These days, the Inca festival of Inti Raymi looks like some live performance where acting native Incans carry out entertaining rites in honour of Inti – the Sun god. But it didn’t always use to be like this. Several centuries ago, the Inti Raymi festival was serious business as long as Peru culture is concerned – it still is. At that time, thousands of Peruvians would gather to worship the sun god on the said days.
Legend has it that they would offer sacrifices before Inti, dancing in procession and worship of the deity for up to 15 days! The Inca people of the Amazon region of South America have a very rich cultural heritage that’s worth talking about on a global scale.
No doubts, they may not have set the pace in writing as did the Sumerians with their Cuneiform or the Egyptians with their hieroglyphics. And from what we know, Peru is not the cradle of civilization both in the stone age and in the industrial age.
However, their contributions to ancient history through religion is north of impressive.
In fact, other than the Roman and Greek gods and goddesses, the Peruvian culture boasts of what is arguably the most variety of deities among cultures which existed in its prime time.
But what is Inti Raymi without history?
A Walk Down Memory Lane
Pachacuti Inca Yupanqui is believed to be the Incan who instituted the Inti Raymi festival. He was one of Inca’s earliest Saps (Inca king) and one of the most influential one the empire saw in its golden era. This festival dates back to a time when worship of the Sun God was mainstream religion in the Andes.
It was specifically marked on the day of winter solstice or the days when it is expected. While this was the order of the day back in their day, it was perceived as a cultic, pagan practice by the Catholic Spanish who conquered the region in the middle 16thcentury.
This Peruvian culture would have faded into oblivion, no thanks to Catholic Spaniards who were determined to wipe it away from the surface of Peru.
Stories have it that devout practitioners continued to observe the festival in secret and in inconspicuous numbers.
Talking about the festival itself, it looks like this:
Days 1 – 3: Procession
The destination is the fortress of Sacsayhuaman passing through the Inca capital city of Cusco. On arriving a Sacasyhuaman, Inti priests would pray for the people after which they journey back to Cusco for the rest of the festival. Note that this procession begins at Coricancha, the golden temple of the Sun God Inti.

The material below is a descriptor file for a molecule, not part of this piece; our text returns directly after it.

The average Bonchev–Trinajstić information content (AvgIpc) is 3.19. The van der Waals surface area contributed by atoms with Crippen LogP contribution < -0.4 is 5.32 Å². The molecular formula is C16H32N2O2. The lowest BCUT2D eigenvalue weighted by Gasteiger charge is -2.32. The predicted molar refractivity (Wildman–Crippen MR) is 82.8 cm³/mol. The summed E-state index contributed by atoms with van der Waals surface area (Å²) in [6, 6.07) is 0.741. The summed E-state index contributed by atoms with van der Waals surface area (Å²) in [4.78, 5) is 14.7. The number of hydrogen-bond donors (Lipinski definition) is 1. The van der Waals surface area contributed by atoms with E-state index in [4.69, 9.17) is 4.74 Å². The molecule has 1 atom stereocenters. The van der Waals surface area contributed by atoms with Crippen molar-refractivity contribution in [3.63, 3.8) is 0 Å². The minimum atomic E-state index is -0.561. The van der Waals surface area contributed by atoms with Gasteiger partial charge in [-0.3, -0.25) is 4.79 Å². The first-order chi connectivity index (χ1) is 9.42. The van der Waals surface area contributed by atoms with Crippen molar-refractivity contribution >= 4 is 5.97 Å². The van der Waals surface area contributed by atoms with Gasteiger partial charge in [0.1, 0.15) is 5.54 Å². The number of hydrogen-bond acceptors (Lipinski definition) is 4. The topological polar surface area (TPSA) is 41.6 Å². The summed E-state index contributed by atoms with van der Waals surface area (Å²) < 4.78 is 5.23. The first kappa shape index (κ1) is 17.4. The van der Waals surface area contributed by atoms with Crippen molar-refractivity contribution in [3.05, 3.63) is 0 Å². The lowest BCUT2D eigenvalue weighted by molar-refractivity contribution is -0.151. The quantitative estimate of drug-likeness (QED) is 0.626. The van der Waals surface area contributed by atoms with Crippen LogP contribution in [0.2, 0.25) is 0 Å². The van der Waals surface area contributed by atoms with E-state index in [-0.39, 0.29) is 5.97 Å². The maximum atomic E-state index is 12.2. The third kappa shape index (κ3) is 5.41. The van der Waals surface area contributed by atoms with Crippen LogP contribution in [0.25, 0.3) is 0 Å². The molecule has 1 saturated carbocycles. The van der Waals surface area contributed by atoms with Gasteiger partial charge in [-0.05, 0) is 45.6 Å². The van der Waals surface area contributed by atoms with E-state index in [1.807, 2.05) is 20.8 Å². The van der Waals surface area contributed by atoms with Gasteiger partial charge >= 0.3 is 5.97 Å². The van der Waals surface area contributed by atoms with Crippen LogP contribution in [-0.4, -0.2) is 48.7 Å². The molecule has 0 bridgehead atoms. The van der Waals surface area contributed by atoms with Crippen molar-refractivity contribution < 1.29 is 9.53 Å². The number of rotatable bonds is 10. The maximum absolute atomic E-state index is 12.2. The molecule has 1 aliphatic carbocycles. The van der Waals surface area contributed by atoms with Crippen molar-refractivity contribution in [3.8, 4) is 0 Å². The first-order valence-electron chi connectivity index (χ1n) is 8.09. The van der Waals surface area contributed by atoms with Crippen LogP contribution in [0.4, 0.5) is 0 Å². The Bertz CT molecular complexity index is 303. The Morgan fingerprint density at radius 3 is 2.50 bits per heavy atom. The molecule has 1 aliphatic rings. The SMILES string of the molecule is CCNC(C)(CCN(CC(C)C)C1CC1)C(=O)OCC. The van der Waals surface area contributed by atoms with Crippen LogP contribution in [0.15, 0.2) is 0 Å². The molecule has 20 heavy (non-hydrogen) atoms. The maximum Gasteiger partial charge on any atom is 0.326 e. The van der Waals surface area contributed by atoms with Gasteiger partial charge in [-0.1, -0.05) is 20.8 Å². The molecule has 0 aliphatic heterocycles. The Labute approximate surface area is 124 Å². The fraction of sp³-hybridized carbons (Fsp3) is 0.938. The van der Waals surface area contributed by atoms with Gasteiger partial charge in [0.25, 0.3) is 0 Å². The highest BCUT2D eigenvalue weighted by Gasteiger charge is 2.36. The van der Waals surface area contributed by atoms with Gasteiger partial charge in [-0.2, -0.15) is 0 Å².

Day 4: Sacrifices
The ancient Incans were very generous to their gods in terms of offering sacrifices and Inti enjoyed nothing less.
Llamas, alpacas and a variety of animals available in the region were slain and offered in ritual prayers to the gods. It is said that if natural disasters such as drought, tornadoes and earthquakes, even human sacrifices would be made to appease Inti.
While this is basically done to give thanks for the year the past year, it also served as an opportunity to predict and possibly pray for a better new year ahead. After these sacrifices come sipping of chicha. Chicha is a maize-based beverage popular in the Amazonian region.
During this festival, the two goblets of chicha are prepared. One is reserved for Inti while the other is drank by the king and nobles – from the highest ranking ones to the lowest ranking one – sip-by-sip.
History may not be able accurately tell us all the details of the festival as it was done several centuries ago. But we do know that it was a big deal, and of symbolic magnitude. A good example of this is evident in a practice these ancient Peruvians carried out towards the end of the festivities of the Sun God, Inti.
They would literally extinguish every flame in every nook and cranny of their kingdom and rekindle them with a new one. This is done to mark a new beginning of light and good luck for the people while saying goodbye to the previous year.
Why the Inti Raymi Festival?
As loosely hinted at the beginning of this blog post, the Peruvian festival of Inti Raymi is no longer the savage ritual it used to be. In fact, it is more like a mobile circus waiting for you to come experience it.
Different groups, companies and organizations find a way to put up a show in the same theme but the idea is basically the same.
Actors would dress up in gorgeous costumes like ancient Incan people and relive very moment of the festivity just the way I used to be before the Spanish conquest. An exciting spectacle to behold.
In the June of every year, usually 21stto 24th, people from different parts of the world come together to experience the richness of culture that Peru proudly presents. On any day between June 21stand 24th,winter solstice of the Southern Hemisphere is expected to occur.
On this day, the Peruvian people as well as people in their region will get no more than eight hours of daylight as the sun will be farthest from the earth.
What a thrilling pleasure it will be to relive the Inti Raymi festival with Peruvian people and fellow tourists in a surreal atmosphere which makes it look like you made a time travel back to 1550!